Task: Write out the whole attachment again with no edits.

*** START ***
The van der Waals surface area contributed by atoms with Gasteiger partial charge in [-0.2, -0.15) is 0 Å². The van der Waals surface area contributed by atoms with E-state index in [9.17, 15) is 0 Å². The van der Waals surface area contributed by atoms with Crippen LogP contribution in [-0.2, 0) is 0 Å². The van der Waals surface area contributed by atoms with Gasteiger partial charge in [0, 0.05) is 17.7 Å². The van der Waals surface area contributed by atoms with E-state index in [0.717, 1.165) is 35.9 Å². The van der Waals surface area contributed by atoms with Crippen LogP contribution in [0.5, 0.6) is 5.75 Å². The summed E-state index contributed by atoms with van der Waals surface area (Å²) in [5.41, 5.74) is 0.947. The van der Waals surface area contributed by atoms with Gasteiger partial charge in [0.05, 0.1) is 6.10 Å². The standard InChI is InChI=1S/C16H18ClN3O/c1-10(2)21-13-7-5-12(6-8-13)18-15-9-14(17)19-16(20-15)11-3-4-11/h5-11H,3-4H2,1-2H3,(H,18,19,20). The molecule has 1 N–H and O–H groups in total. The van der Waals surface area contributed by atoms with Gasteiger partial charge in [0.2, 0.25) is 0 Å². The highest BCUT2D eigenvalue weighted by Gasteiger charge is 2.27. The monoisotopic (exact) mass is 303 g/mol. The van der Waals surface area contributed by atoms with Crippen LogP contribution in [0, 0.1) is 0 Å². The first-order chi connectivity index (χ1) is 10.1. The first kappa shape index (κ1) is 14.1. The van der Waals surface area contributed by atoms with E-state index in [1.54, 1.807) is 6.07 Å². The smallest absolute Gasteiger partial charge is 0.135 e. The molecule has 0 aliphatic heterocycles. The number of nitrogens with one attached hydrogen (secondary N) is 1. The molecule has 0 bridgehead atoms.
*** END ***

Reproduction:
The van der Waals surface area contributed by atoms with Gasteiger partial charge in [-0.2, -0.15) is 0 Å². The van der Waals surface area contributed by atoms with E-state index in [9.17, 15) is 0 Å². The van der Waals surface area contributed by atoms with Crippen LogP contribution in [-0.2, 0) is 0 Å². The van der Waals surface area contributed by atoms with Gasteiger partial charge in [0, 0.05) is 17.7 Å². The van der Waals surface area contributed by atoms with E-state index in [0.717, 1.165) is 35.9 Å². The van der Waals surface area contributed by atoms with Crippen LogP contribution in [0.5, 0.6) is 5.75 Å². The summed E-state index contributed by atoms with van der Waals surface area (Å²) in [5.41, 5.74) is 0.947. The van der Waals surface area contributed by atoms with Gasteiger partial charge in [0.05, 0.1) is 6.10 Å². The standard InChI is InChI=1S/C16H18ClN3O/c1-10(2)21-13-7-5-12(6-8-13)18-15-9-14(17)19-16(20-15)11-3-4-11/h5-11H,3-4H2,1-2H3,(H,18,19,20). The molecule has 1 N–H and O–H groups in total. The van der Waals surface area contributed by atoms with Gasteiger partial charge in [0.2, 0.25) is 0 Å². The highest BCUT2D eigenvalue weighted by Gasteiger charge is 2.27. The monoisotopic (exact) mass is 303 g/mol. The van der Waals surface area contributed by atoms with Crippen LogP contribution in [0, 0.1) is 0 Å². The first-order chi connectivity index (χ1) is 10.1. The first kappa shape index (κ1) is 14.1. The van der Waals surface area contributed by atoms with E-state index in [1.54, 1.807) is 6.07 Å². The smallest absolute Gasteiger partial charge is 0.135 e. The molecule has 0 aliphatic heterocycles. The number of nitrogens with one attached hydrogen (secondary N) is 1. The molecule has 0 bridgehead atoms.